The internet is all about connections. You read someone’s blog post, you decide to make a comment, you read someone else’s comment on that post, you click on their blog link – and voila, a connection is made.
That’s how I met Jim Schmotzer. I don’t remember exactly whose blog we were both commenting on, but that’s how we met.
He lives in Bellingham, Washington. He’s a husband, a father and a grandfather.
Jim’s blog is The Faithful Skeptic, and he posts poems and short, short, really short stories on it. That’s not entirely correct. He posts really good poems and short, short stories on it. One poem he posted in September is entitled “Thirty Five” – and it’s about a wedding anniversary. It especially caught my eye because a month earlier, I had celebrated my 36th. You can follow Jim on Twitter, too.
In November, Jim wrote what was only slight longer than a short, short story, called “The Tipping Point.” Two people commented – me and a guy named Fred Sprinkle (or that’s his online name). Fred’s also from Bellingham. I clicked on the link – and found a young poet and writer.
He says he grew up living on a sailboat, but that he can’t sail very well. Fred’s blog is I Force It to Rhyme, and he primarily posts poetry and short random memories. I really like his poetry; one example is “Produce of the Spirit” (“Give us cabbage/ in the kingdom/ of God”). And a random memory can be found in Random Memory 1. Fred can be found on Twitter as well.
(Over at the High Calling Blogs, we’re celebrating the 12 days of Christmas by highlighting a blog or web site of someone besides ourselves during this season of Advent and Christmas.) (Which is what we should also be doing the other 353 days of the year.)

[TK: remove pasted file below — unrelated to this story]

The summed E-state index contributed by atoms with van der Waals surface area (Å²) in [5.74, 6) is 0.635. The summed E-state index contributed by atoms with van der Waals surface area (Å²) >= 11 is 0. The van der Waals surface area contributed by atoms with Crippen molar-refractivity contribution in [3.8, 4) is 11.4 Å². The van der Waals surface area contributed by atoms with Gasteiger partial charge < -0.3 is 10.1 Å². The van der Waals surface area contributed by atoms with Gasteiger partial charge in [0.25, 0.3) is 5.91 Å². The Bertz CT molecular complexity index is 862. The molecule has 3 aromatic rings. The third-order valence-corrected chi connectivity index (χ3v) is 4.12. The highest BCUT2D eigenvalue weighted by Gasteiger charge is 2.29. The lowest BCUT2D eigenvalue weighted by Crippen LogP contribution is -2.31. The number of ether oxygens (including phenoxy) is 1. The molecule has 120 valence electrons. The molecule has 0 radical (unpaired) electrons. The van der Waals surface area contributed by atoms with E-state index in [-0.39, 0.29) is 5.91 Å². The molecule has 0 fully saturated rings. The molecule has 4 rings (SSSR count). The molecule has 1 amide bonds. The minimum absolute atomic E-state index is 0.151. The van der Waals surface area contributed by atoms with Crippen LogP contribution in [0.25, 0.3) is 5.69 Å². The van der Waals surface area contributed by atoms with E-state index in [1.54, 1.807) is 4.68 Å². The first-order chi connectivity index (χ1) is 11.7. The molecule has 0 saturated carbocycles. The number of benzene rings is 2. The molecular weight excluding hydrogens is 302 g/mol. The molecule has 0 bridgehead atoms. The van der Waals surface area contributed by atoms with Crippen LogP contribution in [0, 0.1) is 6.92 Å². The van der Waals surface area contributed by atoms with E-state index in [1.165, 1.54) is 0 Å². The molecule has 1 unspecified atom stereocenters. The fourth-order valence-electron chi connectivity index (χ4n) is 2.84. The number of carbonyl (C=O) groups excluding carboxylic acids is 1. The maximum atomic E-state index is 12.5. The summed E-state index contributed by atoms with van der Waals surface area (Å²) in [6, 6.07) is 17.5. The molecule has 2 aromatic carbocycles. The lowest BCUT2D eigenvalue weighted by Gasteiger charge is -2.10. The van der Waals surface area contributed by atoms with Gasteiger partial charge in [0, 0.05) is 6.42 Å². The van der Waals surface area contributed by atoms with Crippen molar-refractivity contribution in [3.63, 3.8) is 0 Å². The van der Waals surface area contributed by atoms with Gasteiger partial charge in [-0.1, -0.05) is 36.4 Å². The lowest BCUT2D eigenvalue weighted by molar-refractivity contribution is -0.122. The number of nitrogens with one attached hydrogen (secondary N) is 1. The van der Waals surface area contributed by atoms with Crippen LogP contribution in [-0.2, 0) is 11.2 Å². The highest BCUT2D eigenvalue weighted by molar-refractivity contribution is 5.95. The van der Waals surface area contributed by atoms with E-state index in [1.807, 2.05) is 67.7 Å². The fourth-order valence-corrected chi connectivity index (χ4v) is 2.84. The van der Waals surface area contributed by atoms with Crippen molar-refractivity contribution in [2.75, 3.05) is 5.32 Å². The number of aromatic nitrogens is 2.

I remember following one of your links to Jim's site, and I later went back to read more of his pieces. I like his style and his words. And who wouldn't like a blog called "The Faithful Skeptic"?
Various tweets sent me to Fred's site. I like that I never know what I'll find there.
Funny how one thing leads to another. You almost have to wonder if the angels smile every time we "stumble across," a meaningful connection.
Fred's poetry is so memorable that my husband actually remembered one of the poems (yeah, that's a compliment).
And Jim's place always makes me smile, even when he does sad stuff... the smile is for the gutsiness of it.
after reading, i decided to subscribe to the faithful skeptic.
and i love fred's blog. is poems are so fresh.
I'm heading over there now...
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